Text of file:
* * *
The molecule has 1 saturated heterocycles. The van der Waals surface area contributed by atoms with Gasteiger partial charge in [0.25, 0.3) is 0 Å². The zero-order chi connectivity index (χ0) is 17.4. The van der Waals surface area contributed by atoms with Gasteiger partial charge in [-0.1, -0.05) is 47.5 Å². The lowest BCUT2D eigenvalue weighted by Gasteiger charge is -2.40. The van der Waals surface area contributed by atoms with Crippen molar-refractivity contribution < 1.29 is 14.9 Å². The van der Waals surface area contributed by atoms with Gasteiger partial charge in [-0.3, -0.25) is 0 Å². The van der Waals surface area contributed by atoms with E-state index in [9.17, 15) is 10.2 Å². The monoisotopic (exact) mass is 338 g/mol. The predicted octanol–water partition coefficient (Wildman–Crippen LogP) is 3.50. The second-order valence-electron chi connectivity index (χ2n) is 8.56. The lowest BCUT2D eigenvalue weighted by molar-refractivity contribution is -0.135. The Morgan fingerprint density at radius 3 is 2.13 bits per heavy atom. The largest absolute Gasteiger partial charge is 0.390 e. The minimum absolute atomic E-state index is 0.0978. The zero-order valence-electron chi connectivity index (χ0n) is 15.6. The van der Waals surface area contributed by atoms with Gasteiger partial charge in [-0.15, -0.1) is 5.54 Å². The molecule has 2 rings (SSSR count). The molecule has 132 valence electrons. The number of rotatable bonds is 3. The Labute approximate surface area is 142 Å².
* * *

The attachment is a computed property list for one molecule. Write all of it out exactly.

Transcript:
The molecule has 1 saturated heterocycles. The van der Waals surface area contributed by atoms with Gasteiger partial charge in [0.25, 0.3) is 0 Å². The zero-order chi connectivity index (χ0) is 17.4. The van der Waals surface area contributed by atoms with Gasteiger partial charge in [-0.1, -0.05) is 47.5 Å². The lowest BCUT2D eigenvalue weighted by Gasteiger charge is -2.40. The van der Waals surface area contributed by atoms with Crippen molar-refractivity contribution < 1.29 is 14.9 Å². The van der Waals surface area contributed by atoms with Gasteiger partial charge in [-0.3, -0.25) is 0 Å². The van der Waals surface area contributed by atoms with E-state index in [9.17, 15) is 10.2 Å². The monoisotopic (exact) mass is 338 g/mol. The predicted octanol–water partition coefficient (Wildman–Crippen LogP) is 3.50. The second-order valence-electron chi connectivity index (χ2n) is 8.56. The lowest BCUT2D eigenvalue weighted by molar-refractivity contribution is -0.135. The Morgan fingerprint density at radius 3 is 2.13 bits per heavy atom. The largest absolute Gasteiger partial charge is 0.390 e. The minimum absolute atomic E-state index is 0.0978. The zero-order valence-electron chi connectivity index (χ0n) is 15.6. The van der Waals surface area contributed by atoms with Gasteiger partial charge in [-0.15, -0.1) is 5.54 Å². The molecule has 2 rings (SSSR count). The molecule has 132 valence electrons. The number of rotatable bonds is 3. The Labute approximate surface area is 142 Å².